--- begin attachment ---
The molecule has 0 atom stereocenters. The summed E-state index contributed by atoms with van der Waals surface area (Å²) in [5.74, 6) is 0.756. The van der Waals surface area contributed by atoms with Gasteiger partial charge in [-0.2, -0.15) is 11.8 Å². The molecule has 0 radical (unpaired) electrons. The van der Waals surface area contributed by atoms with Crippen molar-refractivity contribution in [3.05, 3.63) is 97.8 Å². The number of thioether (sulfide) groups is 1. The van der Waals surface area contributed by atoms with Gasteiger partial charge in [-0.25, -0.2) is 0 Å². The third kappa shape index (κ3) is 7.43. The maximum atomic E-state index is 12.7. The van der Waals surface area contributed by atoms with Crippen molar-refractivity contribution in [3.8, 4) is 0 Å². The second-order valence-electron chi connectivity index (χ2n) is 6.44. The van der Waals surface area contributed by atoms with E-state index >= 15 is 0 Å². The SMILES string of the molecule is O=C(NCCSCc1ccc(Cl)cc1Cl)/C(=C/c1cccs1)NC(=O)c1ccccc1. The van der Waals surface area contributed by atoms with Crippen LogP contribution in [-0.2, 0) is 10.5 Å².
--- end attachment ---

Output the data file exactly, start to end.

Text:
The molecule has 0 atom stereocenters. The summed E-state index contributed by atoms with van der Waals surface area (Å²) in [5.74, 6) is 0.756. The van der Waals surface area contributed by atoms with Gasteiger partial charge in [-0.2, -0.15) is 11.8 Å². The molecule has 0 radical (unpaired) electrons. The van der Waals surface area contributed by atoms with Crippen molar-refractivity contribution in [3.05, 3.63) is 97.8 Å². The number of thioether (sulfide) groups is 1. The van der Waals surface area contributed by atoms with Gasteiger partial charge in [-0.25, -0.2) is 0 Å². The third kappa shape index (κ3) is 7.43. The maximum atomic E-state index is 12.7. The van der Waals surface area contributed by atoms with Crippen molar-refractivity contribution in [3.8, 4) is 0 Å². The second-order valence-electron chi connectivity index (χ2n) is 6.44. The van der Waals surface area contributed by atoms with E-state index >= 15 is 0 Å². The SMILES string of the molecule is O=C(NCCSCc1ccc(Cl)cc1Cl)/C(=C/c1cccs1)NC(=O)c1ccccc1. The van der Waals surface area contributed by atoms with Crippen LogP contribution in [-0.2, 0) is 10.5 Å².